# Boards

## Mathsy type question? any ideas on this...

ok, imagine there are three motions given to a group of people to vote on: a,b,c,.

In theory, you want all three to have an equal chance of passing.

members can back, or vote down each motion.

However, if, a or b pass, c will not be offered up.

Is there a problem of equity here? I feel there is but am too dense to put my finger on it/express it

Help?

## number of voters you got

## surely that means there's only a 25% chance c will be offered up?

100 - (50% + (50% of 50)) ?

## so there's only a 12.5% chance c will pass

## I think this is right, which means it has a 12.5% chance of passing.

relative to a 37.5% chance for the others?

## no, the way it's written a and b have a 50% chance of passing each

there is a 25% chance neither will pass. if so, if c has a 50% chance of passing of its own right, its overall chance of passing is 12.5%

## This is assuming all three motions have an equal chance of passing

I can demonstrate easily that 3 motions could be phrased that they would have very different chances of passing...and since that is often the 'want' of people putting motions to the public (i.e. to get what they want yet make it appear as if someone else has made the choice i.e. the public)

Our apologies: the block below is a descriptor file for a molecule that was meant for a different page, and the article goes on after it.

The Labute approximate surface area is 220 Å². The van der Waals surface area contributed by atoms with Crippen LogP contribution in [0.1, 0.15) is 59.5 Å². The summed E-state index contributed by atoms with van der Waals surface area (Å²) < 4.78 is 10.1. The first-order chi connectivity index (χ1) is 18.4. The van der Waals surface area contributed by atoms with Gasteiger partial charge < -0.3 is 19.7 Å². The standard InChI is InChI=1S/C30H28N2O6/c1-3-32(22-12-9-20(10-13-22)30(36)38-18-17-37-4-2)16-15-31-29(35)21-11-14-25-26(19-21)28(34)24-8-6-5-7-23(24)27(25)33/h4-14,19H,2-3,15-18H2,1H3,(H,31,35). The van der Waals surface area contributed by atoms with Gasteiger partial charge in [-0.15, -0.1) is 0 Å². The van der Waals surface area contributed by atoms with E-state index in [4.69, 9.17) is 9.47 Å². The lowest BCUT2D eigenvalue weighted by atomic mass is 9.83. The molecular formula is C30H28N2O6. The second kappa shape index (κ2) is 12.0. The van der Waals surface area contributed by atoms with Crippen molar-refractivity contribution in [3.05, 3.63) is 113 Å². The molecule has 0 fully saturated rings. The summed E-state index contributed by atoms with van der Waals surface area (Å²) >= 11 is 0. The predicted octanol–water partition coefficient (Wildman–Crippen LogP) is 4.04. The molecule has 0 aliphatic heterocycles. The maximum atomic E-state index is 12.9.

## could you do this? p.s. only 1 can pass.

## No I was careless in my original reading

if all motions have a 50/50 chance then

a has a 50% chance of being picked

b 25%

c 12.5%

so you might want to pick the one with the highest pass rate......unless this is deliberately phrased to reflect the person posing the question has a preference (perhaps ease or liklelyhood of success of implementation) but they want to make sure that the preferred method is also acceptable to the public.....which is understandable...I suppose C could just be a bit pie in the sky#